Bans all over US under question

A local Indiana judge has temporarily halted the state’s law restricting abortion access. Indiana’s Senate Bill 1 restricts abortion in all cases except those of rape or incest up to ten weeks postfertilization. The bill, which contains exceptions for any serious health risk to the mother or fetal anomaly up to twenty weeks postfertilization, went into effect September 15. But one week later, Judge Kelsey Hanlon of the Owen County Circuit Court issued a preliminary injunction against the bill, barring it from execution until further litigation ensues.

Sherif Girgis, Associate Professor of Law at Notre Dame Law School, explained the implications of this injunction in an interview with the Rover:

“The judge held that the Indiana Constitution’s preamble, which declares that all people have an inalienable right to ‘liberty,’ creates an unwritten legal right to privacy or bodily autonomy or self-determination or some combination, and that this cluster of rights in turn creates a constitutional right to abort, even though abortion was unlawful when the state constitution was ratified in 1851.”

While this injunction temporarily delays enforcement of the law, according to Girgis, it is unlikely to suspend it entirely. “The district court has enjoined [legally blocked] state officials from enforcing the state’s new abortion restrictions. I think the state Supreme Court will ultimately reverse that decision and uphold the new abortion law, but I’m not sure how long it will take for the case to reach the high court,” he predicted.

Meanwhile, as litigation continues, “abortion facilities, including the local Whole Woman’s Health, have resumed performing abortions,” Girgis noted.

In the wake of the Dobbs decision, states wishing to pass abortion restrictions continue to face legal obstacles. Since the Supreme Court ruled that the U.S. Constitution holds no stance on abortion, states are bound by their individual constitutions on the issue. Girgis explained, “The U.S. Supreme Court has no power to interpret state law. So, abortion supporters have turned to state courts, asking them to find a basis for blocking abortion laws in state constitutions.” 

This strategy of appealing to state-level courts in order to secure abortion access will likely become increasingly prevalent as states continue to pass laws restricting abortion. According to Girgis, however, these cases have little or no legal basis: “Most [state] constitutions were ratified at times when the state at issue (and indeed the overwhelming majority of other states) had sweeping abortion bans and no one had ever suggested there was a moral or legal right to abort.”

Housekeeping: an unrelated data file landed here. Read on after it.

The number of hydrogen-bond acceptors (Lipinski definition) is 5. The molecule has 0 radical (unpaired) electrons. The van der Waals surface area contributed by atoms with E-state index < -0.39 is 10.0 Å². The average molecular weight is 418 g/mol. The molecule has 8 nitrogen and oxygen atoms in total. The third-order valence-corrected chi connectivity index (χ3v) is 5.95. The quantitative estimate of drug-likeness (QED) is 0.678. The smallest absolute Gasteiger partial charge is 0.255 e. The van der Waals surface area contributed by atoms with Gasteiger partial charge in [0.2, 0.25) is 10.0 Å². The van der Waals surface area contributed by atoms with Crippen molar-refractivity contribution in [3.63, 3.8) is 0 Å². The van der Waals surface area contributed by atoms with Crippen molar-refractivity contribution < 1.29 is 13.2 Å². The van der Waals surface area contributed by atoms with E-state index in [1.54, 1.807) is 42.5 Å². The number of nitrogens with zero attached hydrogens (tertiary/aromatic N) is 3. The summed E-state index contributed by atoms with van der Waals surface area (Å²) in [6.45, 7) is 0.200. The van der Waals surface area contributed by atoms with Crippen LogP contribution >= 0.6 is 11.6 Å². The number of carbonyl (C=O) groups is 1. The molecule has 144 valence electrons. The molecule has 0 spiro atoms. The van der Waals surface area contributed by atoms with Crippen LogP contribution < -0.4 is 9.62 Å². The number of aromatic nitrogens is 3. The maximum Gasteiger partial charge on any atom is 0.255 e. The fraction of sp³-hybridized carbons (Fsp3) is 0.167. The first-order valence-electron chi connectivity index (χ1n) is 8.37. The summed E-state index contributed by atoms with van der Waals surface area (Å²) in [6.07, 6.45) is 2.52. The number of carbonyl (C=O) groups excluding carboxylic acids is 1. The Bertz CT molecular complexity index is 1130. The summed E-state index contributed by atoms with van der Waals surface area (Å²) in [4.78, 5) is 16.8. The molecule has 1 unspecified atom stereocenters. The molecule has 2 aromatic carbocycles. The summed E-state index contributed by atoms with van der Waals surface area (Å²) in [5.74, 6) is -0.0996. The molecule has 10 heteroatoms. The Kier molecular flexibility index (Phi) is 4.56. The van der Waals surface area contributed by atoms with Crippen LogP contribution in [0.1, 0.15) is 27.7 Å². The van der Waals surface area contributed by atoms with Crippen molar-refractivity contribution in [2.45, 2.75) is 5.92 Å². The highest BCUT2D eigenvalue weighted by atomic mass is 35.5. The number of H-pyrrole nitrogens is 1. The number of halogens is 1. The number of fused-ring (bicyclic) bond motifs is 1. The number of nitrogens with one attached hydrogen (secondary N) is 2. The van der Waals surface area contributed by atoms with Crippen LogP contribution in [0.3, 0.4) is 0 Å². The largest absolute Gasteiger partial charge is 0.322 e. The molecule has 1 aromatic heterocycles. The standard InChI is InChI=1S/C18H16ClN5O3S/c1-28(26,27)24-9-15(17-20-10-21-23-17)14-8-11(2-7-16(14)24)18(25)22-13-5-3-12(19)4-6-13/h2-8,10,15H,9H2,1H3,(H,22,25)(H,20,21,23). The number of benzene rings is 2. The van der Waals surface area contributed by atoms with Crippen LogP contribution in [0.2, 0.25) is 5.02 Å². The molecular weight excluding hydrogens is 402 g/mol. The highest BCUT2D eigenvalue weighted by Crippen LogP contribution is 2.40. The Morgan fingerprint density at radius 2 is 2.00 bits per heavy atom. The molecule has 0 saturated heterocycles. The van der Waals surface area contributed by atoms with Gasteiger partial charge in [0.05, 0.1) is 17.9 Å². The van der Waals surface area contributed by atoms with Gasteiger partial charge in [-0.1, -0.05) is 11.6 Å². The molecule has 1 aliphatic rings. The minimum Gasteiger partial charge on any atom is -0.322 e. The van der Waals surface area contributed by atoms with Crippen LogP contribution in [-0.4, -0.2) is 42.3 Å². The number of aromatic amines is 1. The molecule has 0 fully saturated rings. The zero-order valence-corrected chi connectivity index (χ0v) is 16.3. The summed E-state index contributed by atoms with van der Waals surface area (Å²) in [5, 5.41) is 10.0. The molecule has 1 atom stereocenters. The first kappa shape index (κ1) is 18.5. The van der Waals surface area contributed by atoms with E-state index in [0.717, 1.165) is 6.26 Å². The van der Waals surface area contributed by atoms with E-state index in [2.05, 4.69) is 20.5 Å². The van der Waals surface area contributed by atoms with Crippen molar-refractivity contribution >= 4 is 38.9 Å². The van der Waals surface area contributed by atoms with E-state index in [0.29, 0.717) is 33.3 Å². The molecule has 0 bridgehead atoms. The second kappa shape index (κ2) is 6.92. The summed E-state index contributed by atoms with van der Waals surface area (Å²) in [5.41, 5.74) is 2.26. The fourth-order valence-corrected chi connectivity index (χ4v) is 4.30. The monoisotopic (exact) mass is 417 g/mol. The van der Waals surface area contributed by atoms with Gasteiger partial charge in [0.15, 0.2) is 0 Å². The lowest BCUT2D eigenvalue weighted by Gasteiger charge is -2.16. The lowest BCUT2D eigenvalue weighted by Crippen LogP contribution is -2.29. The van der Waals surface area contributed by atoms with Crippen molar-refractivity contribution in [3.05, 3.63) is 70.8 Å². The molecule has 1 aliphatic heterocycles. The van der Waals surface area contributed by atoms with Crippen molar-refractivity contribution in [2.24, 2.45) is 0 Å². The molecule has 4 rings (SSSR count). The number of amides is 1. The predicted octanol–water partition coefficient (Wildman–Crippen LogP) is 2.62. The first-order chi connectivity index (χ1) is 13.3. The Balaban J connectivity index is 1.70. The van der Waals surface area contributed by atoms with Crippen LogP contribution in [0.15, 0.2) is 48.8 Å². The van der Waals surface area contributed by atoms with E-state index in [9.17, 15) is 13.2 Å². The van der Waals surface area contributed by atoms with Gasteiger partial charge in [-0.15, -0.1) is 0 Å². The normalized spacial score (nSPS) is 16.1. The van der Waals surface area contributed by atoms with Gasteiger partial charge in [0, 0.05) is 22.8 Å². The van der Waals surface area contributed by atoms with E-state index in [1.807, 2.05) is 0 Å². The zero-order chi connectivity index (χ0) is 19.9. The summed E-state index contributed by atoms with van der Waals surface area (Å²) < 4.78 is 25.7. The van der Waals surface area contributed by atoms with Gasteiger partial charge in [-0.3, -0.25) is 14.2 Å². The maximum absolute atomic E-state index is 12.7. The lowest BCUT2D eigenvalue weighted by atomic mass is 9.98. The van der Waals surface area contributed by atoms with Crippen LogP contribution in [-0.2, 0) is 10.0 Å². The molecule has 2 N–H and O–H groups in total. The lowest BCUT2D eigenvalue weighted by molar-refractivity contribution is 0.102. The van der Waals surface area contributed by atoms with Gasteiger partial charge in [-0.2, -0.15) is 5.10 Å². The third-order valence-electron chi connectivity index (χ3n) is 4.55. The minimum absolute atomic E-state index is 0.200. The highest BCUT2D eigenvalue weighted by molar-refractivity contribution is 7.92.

Therefore, the rulings of state courts, which have attempted to interpret state constitutions to include protection of abortion, are not necessarily final. “Citizens who disagree with state court decisions on this issue will have some options for responding, including by trying to vote state high court judges out of office for lawless rulings, or overturn those rulings by referendum,” Girgis concluded.

Indiana’s constitution does not explicitly protect access to abortion: the language used by Judge Hanlon to justify the injunction against Indiana’s S.B. 1 is nearly identical to that ruled by the Supreme Court as not entailing protection for abortion. 

Currently, four states and the District of Columbia have explicitly codified abortion access in their constitutions, barring their legislatures from enacting restrictions on abortion at any point during pregnancy.

This injunction against a state-level abortion restriction demonstrates that, while states pursuing abortion protections or restrictions may find success through their legislatures, more efficacious and lasting change will require clarity about the legal status of abortion in the state’s constitution. 

Mattie Lossing is a sophomore studying Political Science and Theology with minors in Constitutional Studies and Liturgical Music Ministry. When she’s not complaining about how cold it is in Indiana, you can find her reading on the beach in her hometown of Savannah, Georgia, which she will definitively tell you is the best city in the Union. Contact her at

Photo Credit: Image Merlot Fogarty.